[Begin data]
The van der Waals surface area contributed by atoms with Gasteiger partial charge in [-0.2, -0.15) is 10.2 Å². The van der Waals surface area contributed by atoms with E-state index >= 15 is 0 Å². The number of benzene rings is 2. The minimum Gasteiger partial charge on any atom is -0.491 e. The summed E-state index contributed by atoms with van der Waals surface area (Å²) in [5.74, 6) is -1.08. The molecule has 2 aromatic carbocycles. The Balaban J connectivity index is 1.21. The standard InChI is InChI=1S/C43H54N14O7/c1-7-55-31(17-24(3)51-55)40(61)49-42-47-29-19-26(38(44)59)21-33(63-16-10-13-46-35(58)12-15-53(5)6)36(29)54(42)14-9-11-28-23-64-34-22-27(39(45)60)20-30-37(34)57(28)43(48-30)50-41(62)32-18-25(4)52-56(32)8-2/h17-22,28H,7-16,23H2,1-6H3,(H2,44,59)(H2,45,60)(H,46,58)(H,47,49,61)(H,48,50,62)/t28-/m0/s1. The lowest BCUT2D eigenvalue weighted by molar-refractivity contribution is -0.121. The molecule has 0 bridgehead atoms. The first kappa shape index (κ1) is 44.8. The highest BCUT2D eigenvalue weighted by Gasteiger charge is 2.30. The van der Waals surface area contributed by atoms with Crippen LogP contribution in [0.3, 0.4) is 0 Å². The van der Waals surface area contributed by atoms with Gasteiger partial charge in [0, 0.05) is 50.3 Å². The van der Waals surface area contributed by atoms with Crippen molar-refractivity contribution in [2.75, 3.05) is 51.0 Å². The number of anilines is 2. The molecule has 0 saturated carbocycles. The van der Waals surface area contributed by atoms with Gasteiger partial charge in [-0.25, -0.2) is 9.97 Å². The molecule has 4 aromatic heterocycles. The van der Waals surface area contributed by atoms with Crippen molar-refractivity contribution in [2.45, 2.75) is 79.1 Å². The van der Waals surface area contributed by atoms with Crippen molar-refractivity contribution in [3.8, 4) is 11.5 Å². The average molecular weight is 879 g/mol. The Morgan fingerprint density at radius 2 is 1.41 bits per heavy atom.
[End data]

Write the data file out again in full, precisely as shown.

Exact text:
The van der Waals surface area contributed by atoms with Gasteiger partial charge in [-0.2, -0.15) is 10.2 Å². The van der Waals surface area contributed by atoms with E-state index >= 15 is 0 Å². The number of benzene rings is 2. The minimum Gasteiger partial charge on any atom is -0.491 e. The summed E-state index contributed by atoms with van der Waals surface area (Å²) in [5.74, 6) is -1.08. The molecule has 2 aromatic carbocycles. The Balaban J connectivity index is 1.21. The standard InChI is InChI=1S/C43H54N14O7/c1-7-55-31(17-24(3)51-55)40(61)49-42-47-29-19-26(38(44)59)21-33(63-16-10-13-46-35(58)12-15-53(5)6)36(29)54(42)14-9-11-28-23-64-34-22-27(39(45)60)20-30-37(34)57(28)43(48-30)50-41(62)32-18-25(4)52-56(32)8-2/h17-22,28H,7-16,23H2,1-6H3,(H2,44,59)(H2,45,60)(H,46,58)(H,47,49,61)(H,48,50,62)/t28-/m0/s1. The lowest BCUT2D eigenvalue weighted by molar-refractivity contribution is -0.121. The molecule has 0 bridgehead atoms. The first kappa shape index (κ1) is 44.8. The highest BCUT2D eigenvalue weighted by Gasteiger charge is 2.30. The van der Waals surface area contributed by atoms with Crippen LogP contribution in [0.3, 0.4) is 0 Å². The van der Waals surface area contributed by atoms with Gasteiger partial charge in [0, 0.05) is 50.3 Å². The van der Waals surface area contributed by atoms with Crippen molar-refractivity contribution in [2.75, 3.05) is 51.0 Å². The number of anilines is 2. The molecule has 0 saturated carbocycles. The van der Waals surface area contributed by atoms with Gasteiger partial charge in [-0.25, -0.2) is 9.97 Å². The molecule has 4 aromatic heterocycles. The van der Waals surface area contributed by atoms with Crippen molar-refractivity contribution in [2.45, 2.75) is 79.1 Å². The van der Waals surface area contributed by atoms with Crippen molar-refractivity contribution in [3.8, 4) is 11.5 Å². The average molecular weight is 879 g/mol. The Morgan fingerprint density at radius 2 is 1.41 bits per heavy atom.